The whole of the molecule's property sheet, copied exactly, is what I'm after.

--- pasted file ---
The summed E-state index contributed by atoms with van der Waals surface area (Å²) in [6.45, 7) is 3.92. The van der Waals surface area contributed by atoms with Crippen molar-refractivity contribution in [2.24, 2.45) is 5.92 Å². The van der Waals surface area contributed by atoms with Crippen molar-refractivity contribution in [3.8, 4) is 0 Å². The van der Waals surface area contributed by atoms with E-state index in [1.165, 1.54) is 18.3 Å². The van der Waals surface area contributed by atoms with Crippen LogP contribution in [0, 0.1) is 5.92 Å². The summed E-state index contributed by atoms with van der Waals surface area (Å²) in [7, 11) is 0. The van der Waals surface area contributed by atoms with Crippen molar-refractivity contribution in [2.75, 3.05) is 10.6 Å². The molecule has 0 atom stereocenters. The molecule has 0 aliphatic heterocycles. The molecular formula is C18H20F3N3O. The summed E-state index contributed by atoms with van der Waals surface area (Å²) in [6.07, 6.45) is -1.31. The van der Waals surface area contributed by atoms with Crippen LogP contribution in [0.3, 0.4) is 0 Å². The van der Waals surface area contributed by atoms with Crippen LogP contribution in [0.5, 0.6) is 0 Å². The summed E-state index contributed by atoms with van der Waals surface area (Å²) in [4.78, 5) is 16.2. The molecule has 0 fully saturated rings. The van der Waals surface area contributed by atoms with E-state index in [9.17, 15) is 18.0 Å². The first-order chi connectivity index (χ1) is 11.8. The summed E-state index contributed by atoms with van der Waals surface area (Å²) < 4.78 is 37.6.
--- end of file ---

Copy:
The summed E-state index contributed by atoms with van der Waals surface area (Å²) in [6.45, 7) is 3.92. The van der Waals surface area contributed by atoms with Crippen molar-refractivity contribution in [2.24, 2.45) is 5.92 Å². The van der Waals surface area contributed by atoms with Crippen molar-refractivity contribution in [3.8, 4) is 0 Å². The van der Waals surface area contributed by atoms with E-state index in [1.165, 1.54) is 18.3 Å². The van der Waals surface area contributed by atoms with Crippen LogP contribution in [0, 0.1) is 5.92 Å². The summed E-state index contributed by atoms with van der Waals surface area (Å²) in [7, 11) is 0. The van der Waals surface area contributed by atoms with Crippen molar-refractivity contribution in [2.75, 3.05) is 10.6 Å². The molecule has 0 atom stereocenters. The molecule has 0 aliphatic heterocycles. The molecular formula is C18H20F3N3O. The summed E-state index contributed by atoms with van der Waals surface area (Å²) in [6.07, 6.45) is -1.31. The van der Waals surface area contributed by atoms with Crippen LogP contribution in [0.3, 0.4) is 0 Å². The van der Waals surface area contributed by atoms with Crippen LogP contribution in [0.5, 0.6) is 0 Å². The summed E-state index contributed by atoms with van der Waals surface area (Å²) in [4.78, 5) is 16.2. The molecule has 0 fully saturated rings. The van der Waals surface area contributed by atoms with E-state index in [9.17, 15) is 18.0 Å². The first-order chi connectivity index (χ1) is 11.8. The summed E-state index contributed by atoms with van der Waals surface area (Å²) < 4.78 is 37.6.